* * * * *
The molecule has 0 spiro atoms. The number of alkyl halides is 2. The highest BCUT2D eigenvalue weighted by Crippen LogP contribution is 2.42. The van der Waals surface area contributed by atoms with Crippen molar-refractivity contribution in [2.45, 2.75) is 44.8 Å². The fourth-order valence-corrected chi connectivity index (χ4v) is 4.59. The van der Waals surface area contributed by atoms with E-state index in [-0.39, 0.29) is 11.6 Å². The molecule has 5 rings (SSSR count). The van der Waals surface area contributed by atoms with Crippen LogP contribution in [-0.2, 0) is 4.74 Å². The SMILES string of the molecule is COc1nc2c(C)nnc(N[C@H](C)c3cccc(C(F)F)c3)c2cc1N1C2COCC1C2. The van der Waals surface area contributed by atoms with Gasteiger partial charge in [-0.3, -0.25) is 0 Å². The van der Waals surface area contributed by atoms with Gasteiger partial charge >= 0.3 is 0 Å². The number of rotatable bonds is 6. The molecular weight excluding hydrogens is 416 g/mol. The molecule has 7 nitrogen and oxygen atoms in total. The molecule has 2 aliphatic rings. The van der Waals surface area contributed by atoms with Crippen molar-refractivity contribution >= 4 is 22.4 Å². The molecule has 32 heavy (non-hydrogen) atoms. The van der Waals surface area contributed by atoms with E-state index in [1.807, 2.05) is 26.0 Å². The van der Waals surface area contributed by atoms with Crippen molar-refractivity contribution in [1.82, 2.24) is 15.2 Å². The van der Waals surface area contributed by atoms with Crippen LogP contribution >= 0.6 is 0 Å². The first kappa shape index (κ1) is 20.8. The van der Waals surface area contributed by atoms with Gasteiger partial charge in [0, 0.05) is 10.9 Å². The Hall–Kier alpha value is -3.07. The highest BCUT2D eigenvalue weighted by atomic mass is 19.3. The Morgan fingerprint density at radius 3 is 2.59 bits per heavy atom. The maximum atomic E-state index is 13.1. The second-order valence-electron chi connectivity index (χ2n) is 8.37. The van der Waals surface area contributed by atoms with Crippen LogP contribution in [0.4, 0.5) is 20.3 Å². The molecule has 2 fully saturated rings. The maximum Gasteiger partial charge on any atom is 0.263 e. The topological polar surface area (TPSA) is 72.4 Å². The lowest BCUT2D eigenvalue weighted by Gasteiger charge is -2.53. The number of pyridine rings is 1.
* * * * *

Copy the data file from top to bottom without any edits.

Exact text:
The molecule has 0 spiro atoms. The number of alkyl halides is 2. The highest BCUT2D eigenvalue weighted by Crippen LogP contribution is 2.42. The van der Waals surface area contributed by atoms with Crippen molar-refractivity contribution in [2.45, 2.75) is 44.8 Å². The fourth-order valence-corrected chi connectivity index (χ4v) is 4.59. The van der Waals surface area contributed by atoms with E-state index in [-0.39, 0.29) is 11.6 Å². The molecule has 5 rings (SSSR count). The van der Waals surface area contributed by atoms with Crippen LogP contribution in [-0.2, 0) is 4.74 Å². The SMILES string of the molecule is COc1nc2c(C)nnc(N[C@H](C)c3cccc(C(F)F)c3)c2cc1N1C2COCC1C2. The van der Waals surface area contributed by atoms with Gasteiger partial charge in [-0.3, -0.25) is 0 Å². The van der Waals surface area contributed by atoms with Gasteiger partial charge >= 0.3 is 0 Å². The number of rotatable bonds is 6. The molecular weight excluding hydrogens is 416 g/mol. The molecule has 7 nitrogen and oxygen atoms in total. The molecule has 2 aliphatic rings. The van der Waals surface area contributed by atoms with Crippen molar-refractivity contribution >= 4 is 22.4 Å². The molecule has 32 heavy (non-hydrogen) atoms. The van der Waals surface area contributed by atoms with E-state index in [1.807, 2.05) is 26.0 Å². The van der Waals surface area contributed by atoms with Crippen molar-refractivity contribution in [1.82, 2.24) is 15.2 Å². The van der Waals surface area contributed by atoms with Crippen LogP contribution >= 0.6 is 0 Å². The first kappa shape index (κ1) is 20.8. The van der Waals surface area contributed by atoms with Gasteiger partial charge in [0, 0.05) is 10.9 Å². The Hall–Kier alpha value is -3.07. The highest BCUT2D eigenvalue weighted by atomic mass is 19.3. The Morgan fingerprint density at radius 3 is 2.59 bits per heavy atom. The maximum atomic E-state index is 13.1. The second-order valence-electron chi connectivity index (χ2n) is 8.37. The van der Waals surface area contributed by atoms with Crippen LogP contribution in [0.4, 0.5) is 20.3 Å². The molecule has 2 fully saturated rings. The maximum Gasteiger partial charge on any atom is 0.263 e. The topological polar surface area (TPSA) is 72.4 Å². The lowest BCUT2D eigenvalue weighted by Gasteiger charge is -2.53. The number of pyridine rings is 1.